Review: DUA: THE MONSTER'S STORY at Theatre Prometheus

Runs through Saturday, June 1.

By: May. 12, 2024
Review: DUA: THE MONSTER'S STORY at Theatre Prometheus
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Theatre Prometheus begins its new season with the world premiere of Dua: The Monster’s Story. Written and directed by Robin Berl, who won Theatre Prometheus’ 2022 “Pitch Your Passion” program, the play is a retelling of the myth of Medusa that reframes the story entirely, giving the monster the chance to speak. 

In the most well-known version of the myth, Medusa was a beautiful woman who was assaulted by the sea god Poseidon in the Temple of Athena. As punishment for desecrating her temple, Athena transformed Medusa into a gorgon, a snake-haired monster, and anyone who looked upon her would turn to stone. The hero Perseus, sent by Athena, kills Medusa and takes her head. In the classic tale, Medusa is merely a monster in Perseus’ story of heroism. In Dua, however, Robin Berl writes Medusa, lovingly nicknamed “Dua,” as the protagonist. 

The play begins in the immediate aftermath of Athena’s curse as Medusa (played by Caitlyn Hooper) is chased by a man into a dark cave. As she attempts to reason with him, she looks at him and he turns to stone. At first, Dua is certain this power is a gift from Athena, something to protect her, or perhaps a test of her faith. As she acclimates to her new reality, she settles into the cave that has become her home, creating a figurine of her sister to keep her company, and bringing in stone animals and flowers for decoration. 

In Dua, Berl not only allows Medusa to tell her own story, but she brings to life the very cave Dua has taken refuge in. Twin characters Inhale (Emma Wesslund) and Exhale (Marley Kabin), two parts of a breathing cave, choreographed by Shana Laski, glide about the cave between scenes, reacting to Dua’s circumstances, feeling her pain and sorrow, and echoing, no doubt, the sympathy felt by the audience. At some points, the appearance of these characters can feel disjointed—more of an interruption than an accent, but overall, with Inhale and Exhale, the cave itself becomes a storyteller and spectator, giving the emotions of the play even deeper resonance.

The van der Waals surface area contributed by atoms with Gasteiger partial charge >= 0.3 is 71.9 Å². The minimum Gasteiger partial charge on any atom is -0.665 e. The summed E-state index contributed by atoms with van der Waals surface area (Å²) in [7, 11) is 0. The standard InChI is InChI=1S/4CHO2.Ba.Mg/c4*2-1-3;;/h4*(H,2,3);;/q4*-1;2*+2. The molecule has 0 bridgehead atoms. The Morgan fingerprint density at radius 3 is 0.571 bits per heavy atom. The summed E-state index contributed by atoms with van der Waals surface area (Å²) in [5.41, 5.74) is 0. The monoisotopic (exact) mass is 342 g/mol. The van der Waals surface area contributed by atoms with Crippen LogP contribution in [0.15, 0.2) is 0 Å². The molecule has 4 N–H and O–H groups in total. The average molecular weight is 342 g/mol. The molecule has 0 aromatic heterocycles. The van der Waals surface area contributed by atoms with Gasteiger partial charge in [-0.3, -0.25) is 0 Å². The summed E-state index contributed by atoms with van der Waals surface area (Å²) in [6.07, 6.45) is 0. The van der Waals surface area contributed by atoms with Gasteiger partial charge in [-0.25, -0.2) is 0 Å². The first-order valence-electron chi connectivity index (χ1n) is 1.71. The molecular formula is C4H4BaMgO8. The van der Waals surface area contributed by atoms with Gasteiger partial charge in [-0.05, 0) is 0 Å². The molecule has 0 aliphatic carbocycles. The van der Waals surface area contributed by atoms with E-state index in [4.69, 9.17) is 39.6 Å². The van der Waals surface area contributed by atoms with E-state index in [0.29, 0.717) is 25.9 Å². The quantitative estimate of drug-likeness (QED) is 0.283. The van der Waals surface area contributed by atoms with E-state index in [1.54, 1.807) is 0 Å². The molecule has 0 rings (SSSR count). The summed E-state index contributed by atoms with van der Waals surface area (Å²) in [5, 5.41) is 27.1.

As time passes, Dua realizes that she is pregnant. Deciding to continue her pregnancy, she begins to more desperately call on Athena for an explanation. When the goddess does finally appear, Dua learns the terrible truth. Dua’s devotion to beauty, gentleness, and family keeps her sustained as she begins to understand that her power, her isolation, her new monstrousness are in fact a cruel curse. Hooper’s Dua is youthful, bright, loving, and deeply empathetic, even in her final moments. She gives a remarkable portrayal of this classic monster that makes the story’s tragic end all the more heartbreaking. 

In this retelling of the Medusa myth, Robin Berl creates unique opportunities for new exchanges between key characters. When Athena visits the cave and reveals the truth of Dua’s curse, the goddess’ cruelty becomes even more prominent. And as Athena realizes the truth of what happened in her temple, audiences can glimpse an (albeit brief) moment of self-reckoning before she doubles down on the punishment, telling Medusa that her death at the hands of Perseus is imminent. “You will let him have his little hero moment,” she declares. 

When Perseus (Elgin Martin) arrives at the cave and begins to make his way through the barricade of stone men, he and Medusa converse. She begs for her life and insists on her own humanity, while he, confused, muscles through the task out of a sense of duty to his goddess and his mother. The best part of this scene, and one of the strongest parts of Berl’s retelling, is that it gives Medusa a chance to know Perseus’ mother’s story, that of another woman taken advantage of by a god and punished for it. Watching Medusa resonate with Persus’ mother’s story is something truly special. 

In this scene, as in so many others, Dua: The Monster’s Story urges audiences toward empathy. It is a remarkably compassionate play that brings emotional depth to not only Medusa’s character, but all of the characters, ultimately asking us to consider what might happen if we have mercy on monsters. 

Dua: The Monster’s Story is onstage at the Montgomery County Cultural Arts Center through Saturday, June 1. Run time is approximately an hour and a half with no intermission. Purchase tickets at the link below

Photo credit: Sarah Straub. 




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